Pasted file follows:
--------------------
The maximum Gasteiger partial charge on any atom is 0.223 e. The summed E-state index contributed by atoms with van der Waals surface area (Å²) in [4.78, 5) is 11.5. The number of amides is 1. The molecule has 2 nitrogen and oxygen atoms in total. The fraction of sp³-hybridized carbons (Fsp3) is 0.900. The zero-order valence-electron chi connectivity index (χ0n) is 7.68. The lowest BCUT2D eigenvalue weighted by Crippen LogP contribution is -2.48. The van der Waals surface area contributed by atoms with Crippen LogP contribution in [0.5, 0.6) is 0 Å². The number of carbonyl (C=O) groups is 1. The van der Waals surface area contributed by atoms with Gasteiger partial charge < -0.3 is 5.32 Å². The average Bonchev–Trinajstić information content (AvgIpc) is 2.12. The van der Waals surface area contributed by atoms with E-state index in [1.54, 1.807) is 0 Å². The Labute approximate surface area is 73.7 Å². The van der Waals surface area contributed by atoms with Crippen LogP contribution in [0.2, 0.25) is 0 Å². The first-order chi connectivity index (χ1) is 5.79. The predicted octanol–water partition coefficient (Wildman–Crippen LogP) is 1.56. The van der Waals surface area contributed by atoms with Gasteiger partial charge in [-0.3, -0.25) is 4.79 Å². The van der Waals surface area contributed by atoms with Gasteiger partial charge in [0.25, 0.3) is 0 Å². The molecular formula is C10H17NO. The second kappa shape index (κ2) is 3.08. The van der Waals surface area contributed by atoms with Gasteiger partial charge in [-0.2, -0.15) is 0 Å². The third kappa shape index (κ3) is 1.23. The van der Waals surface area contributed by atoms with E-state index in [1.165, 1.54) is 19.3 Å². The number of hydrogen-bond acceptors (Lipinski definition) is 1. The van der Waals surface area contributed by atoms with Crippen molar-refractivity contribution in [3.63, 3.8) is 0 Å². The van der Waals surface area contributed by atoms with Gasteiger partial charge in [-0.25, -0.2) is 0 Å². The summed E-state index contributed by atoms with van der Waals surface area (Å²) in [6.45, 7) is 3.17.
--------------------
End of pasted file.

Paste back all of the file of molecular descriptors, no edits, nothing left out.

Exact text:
The maximum Gasteiger partial charge on any atom is 0.223 e. The summed E-state index contributed by atoms with van der Waals surface area (Å²) in [4.78, 5) is 11.5. The number of amides is 1. The molecule has 2 nitrogen and oxygen atoms in total. The fraction of sp³-hybridized carbons (Fsp3) is 0.900. The zero-order valence-electron chi connectivity index (χ0n) is 7.68. The lowest BCUT2D eigenvalue weighted by Crippen LogP contribution is -2.48. The van der Waals surface area contributed by atoms with Crippen LogP contribution in [0.5, 0.6) is 0 Å². The number of carbonyl (C=O) groups is 1. The van der Waals surface area contributed by atoms with Gasteiger partial charge < -0.3 is 5.32 Å². The average Bonchev–Trinajstić information content (AvgIpc) is 2.12. The van der Waals surface area contributed by atoms with E-state index in [1.54, 1.807) is 0 Å². The Labute approximate surface area is 73.7 Å². The van der Waals surface area contributed by atoms with Crippen LogP contribution in [0.2, 0.25) is 0 Å². The first-order chi connectivity index (χ1) is 5.79. The predicted octanol–water partition coefficient (Wildman–Crippen LogP) is 1.56. The van der Waals surface area contributed by atoms with Gasteiger partial charge in [-0.3, -0.25) is 4.79 Å². The van der Waals surface area contributed by atoms with Gasteiger partial charge in [0.25, 0.3) is 0 Å². The molecular formula is C10H17NO. The second kappa shape index (κ2) is 3.08. The van der Waals surface area contributed by atoms with Gasteiger partial charge in [-0.2, -0.15) is 0 Å². The third kappa shape index (κ3) is 1.23. The van der Waals surface area contributed by atoms with E-state index in [1.165, 1.54) is 19.3 Å². The number of hydrogen-bond acceptors (Lipinski definition) is 1. The van der Waals surface area contributed by atoms with Crippen molar-refractivity contribution in [3.63, 3.8) is 0 Å². The van der Waals surface area contributed by atoms with Gasteiger partial charge in [-0.25, -0.2) is 0 Å². The summed E-state index contributed by atoms with van der Waals surface area (Å²) in [6.45, 7) is 3.17.